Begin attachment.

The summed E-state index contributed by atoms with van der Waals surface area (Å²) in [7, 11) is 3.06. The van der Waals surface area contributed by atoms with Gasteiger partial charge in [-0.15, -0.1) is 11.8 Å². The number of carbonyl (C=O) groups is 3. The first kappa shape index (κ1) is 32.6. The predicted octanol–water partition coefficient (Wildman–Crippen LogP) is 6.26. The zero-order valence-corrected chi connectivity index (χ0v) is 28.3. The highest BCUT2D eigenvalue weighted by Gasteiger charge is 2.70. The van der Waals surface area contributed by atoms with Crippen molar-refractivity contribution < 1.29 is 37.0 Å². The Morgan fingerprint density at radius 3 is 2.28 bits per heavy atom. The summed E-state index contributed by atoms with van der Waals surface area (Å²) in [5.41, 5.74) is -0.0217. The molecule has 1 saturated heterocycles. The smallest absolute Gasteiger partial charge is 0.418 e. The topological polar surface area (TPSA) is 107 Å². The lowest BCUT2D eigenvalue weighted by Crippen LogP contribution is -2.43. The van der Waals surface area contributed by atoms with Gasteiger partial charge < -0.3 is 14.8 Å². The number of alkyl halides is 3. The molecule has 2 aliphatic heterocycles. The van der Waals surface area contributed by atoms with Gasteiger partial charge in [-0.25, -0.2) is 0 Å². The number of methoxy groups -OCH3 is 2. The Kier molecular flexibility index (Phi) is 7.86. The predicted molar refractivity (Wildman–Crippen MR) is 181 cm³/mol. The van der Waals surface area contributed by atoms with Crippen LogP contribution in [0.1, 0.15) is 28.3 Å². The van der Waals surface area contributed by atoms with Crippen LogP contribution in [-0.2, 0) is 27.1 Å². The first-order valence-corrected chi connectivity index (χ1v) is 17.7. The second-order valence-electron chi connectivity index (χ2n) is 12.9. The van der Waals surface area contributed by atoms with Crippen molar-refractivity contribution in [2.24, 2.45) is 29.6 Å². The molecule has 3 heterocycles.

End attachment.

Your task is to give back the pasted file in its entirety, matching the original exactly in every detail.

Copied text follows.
The summed E-state index contributed by atoms with van der Waals surface area (Å²) in [7, 11) is 3.06. The van der Waals surface area contributed by atoms with Gasteiger partial charge in [-0.15, -0.1) is 11.8 Å². The number of carbonyl (C=O) groups is 3. The first kappa shape index (κ1) is 32.6. The predicted octanol–water partition coefficient (Wildman–Crippen LogP) is 6.26. The zero-order valence-corrected chi connectivity index (χ0v) is 28.3. The highest BCUT2D eigenvalue weighted by Gasteiger charge is 2.70. The van der Waals surface area contributed by atoms with Crippen molar-refractivity contribution < 1.29 is 37.0 Å². The Morgan fingerprint density at radius 3 is 2.28 bits per heavy atom. The summed E-state index contributed by atoms with van der Waals surface area (Å²) in [5.41, 5.74) is -0.0217. The molecule has 1 saturated heterocycles. The smallest absolute Gasteiger partial charge is 0.418 e. The topological polar surface area (TPSA) is 107 Å². The lowest BCUT2D eigenvalue weighted by Crippen LogP contribution is -2.43. The van der Waals surface area contributed by atoms with Gasteiger partial charge < -0.3 is 14.8 Å². The number of alkyl halides is 3. The molecule has 2 aliphatic heterocycles. The van der Waals surface area contributed by atoms with Gasteiger partial charge in [-0.25, -0.2) is 0 Å². The number of methoxy groups -OCH3 is 2. The Kier molecular flexibility index (Phi) is 7.86. The predicted molar refractivity (Wildman–Crippen MR) is 181 cm³/mol. The van der Waals surface area contributed by atoms with Crippen LogP contribution in [0.1, 0.15) is 28.3 Å². The van der Waals surface area contributed by atoms with Crippen LogP contribution in [-0.2, 0) is 27.1 Å². The first-order valence-corrected chi connectivity index (χ1v) is 17.7. The second-order valence-electron chi connectivity index (χ2n) is 12.9. The van der Waals surface area contributed by atoms with Crippen molar-refractivity contribution in [2.24, 2.45) is 29.6 Å². The molecule has 3 heterocycles.